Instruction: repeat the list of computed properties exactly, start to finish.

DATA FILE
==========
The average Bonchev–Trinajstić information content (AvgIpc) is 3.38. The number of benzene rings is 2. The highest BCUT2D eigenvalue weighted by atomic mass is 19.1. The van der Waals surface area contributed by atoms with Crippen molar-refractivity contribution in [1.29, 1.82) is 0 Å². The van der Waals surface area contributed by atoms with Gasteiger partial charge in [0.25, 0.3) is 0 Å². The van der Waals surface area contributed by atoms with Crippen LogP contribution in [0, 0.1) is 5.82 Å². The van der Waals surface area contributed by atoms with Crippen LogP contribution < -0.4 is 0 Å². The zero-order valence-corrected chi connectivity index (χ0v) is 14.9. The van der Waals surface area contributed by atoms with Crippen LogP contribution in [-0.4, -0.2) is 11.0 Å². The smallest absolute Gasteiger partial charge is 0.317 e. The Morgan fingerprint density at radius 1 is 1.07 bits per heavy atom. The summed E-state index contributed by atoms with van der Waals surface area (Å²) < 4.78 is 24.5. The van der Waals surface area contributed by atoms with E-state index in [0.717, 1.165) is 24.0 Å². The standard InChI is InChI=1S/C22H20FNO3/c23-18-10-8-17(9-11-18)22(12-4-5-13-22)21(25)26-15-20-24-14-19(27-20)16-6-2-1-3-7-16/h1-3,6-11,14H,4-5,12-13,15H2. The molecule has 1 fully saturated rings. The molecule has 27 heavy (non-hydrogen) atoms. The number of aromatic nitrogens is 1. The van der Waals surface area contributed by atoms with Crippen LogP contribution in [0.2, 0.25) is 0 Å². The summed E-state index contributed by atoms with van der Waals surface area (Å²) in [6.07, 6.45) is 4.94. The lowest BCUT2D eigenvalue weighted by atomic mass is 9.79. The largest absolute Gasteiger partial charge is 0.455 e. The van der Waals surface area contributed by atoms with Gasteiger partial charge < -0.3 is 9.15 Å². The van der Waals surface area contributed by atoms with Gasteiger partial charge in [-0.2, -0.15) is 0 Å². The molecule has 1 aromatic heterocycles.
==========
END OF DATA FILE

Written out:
The average Bonchev–Trinajstić information content (AvgIpc) is 3.38. The number of benzene rings is 2. The highest BCUT2D eigenvalue weighted by atomic mass is 19.1. The van der Waals surface area contributed by atoms with Crippen molar-refractivity contribution in [1.29, 1.82) is 0 Å². The van der Waals surface area contributed by atoms with Gasteiger partial charge in [0.25, 0.3) is 0 Å². The van der Waals surface area contributed by atoms with Crippen LogP contribution in [0, 0.1) is 5.82 Å². The van der Waals surface area contributed by atoms with Crippen LogP contribution < -0.4 is 0 Å². The zero-order valence-corrected chi connectivity index (χ0v) is 14.9. The van der Waals surface area contributed by atoms with Crippen LogP contribution in [-0.4, -0.2) is 11.0 Å². The smallest absolute Gasteiger partial charge is 0.317 e. The Morgan fingerprint density at radius 1 is 1.07 bits per heavy atom. The summed E-state index contributed by atoms with van der Waals surface area (Å²) < 4.78 is 24.5. The van der Waals surface area contributed by atoms with E-state index in [0.717, 1.165) is 24.0 Å². The standard InChI is InChI=1S/C22H20FNO3/c23-18-10-8-17(9-11-18)22(12-4-5-13-22)21(25)26-15-20-24-14-19(27-20)16-6-2-1-3-7-16/h1-3,6-11,14H,4-5,12-13,15H2. The molecule has 1 fully saturated rings. The molecule has 27 heavy (non-hydrogen) atoms. The number of aromatic nitrogens is 1. The van der Waals surface area contributed by atoms with Crippen LogP contribution in [0.2, 0.25) is 0 Å². The summed E-state index contributed by atoms with van der Waals surface area (Å²) in [6.07, 6.45) is 4.94. The lowest BCUT2D eigenvalue weighted by atomic mass is 9.79. The largest absolute Gasteiger partial charge is 0.455 e. The van der Waals surface area contributed by atoms with Gasteiger partial charge < -0.3 is 9.15 Å². The van der Waals surface area contributed by atoms with Gasteiger partial charge in [-0.2, -0.15) is 0 Å². The molecule has 1 aromatic heterocycles.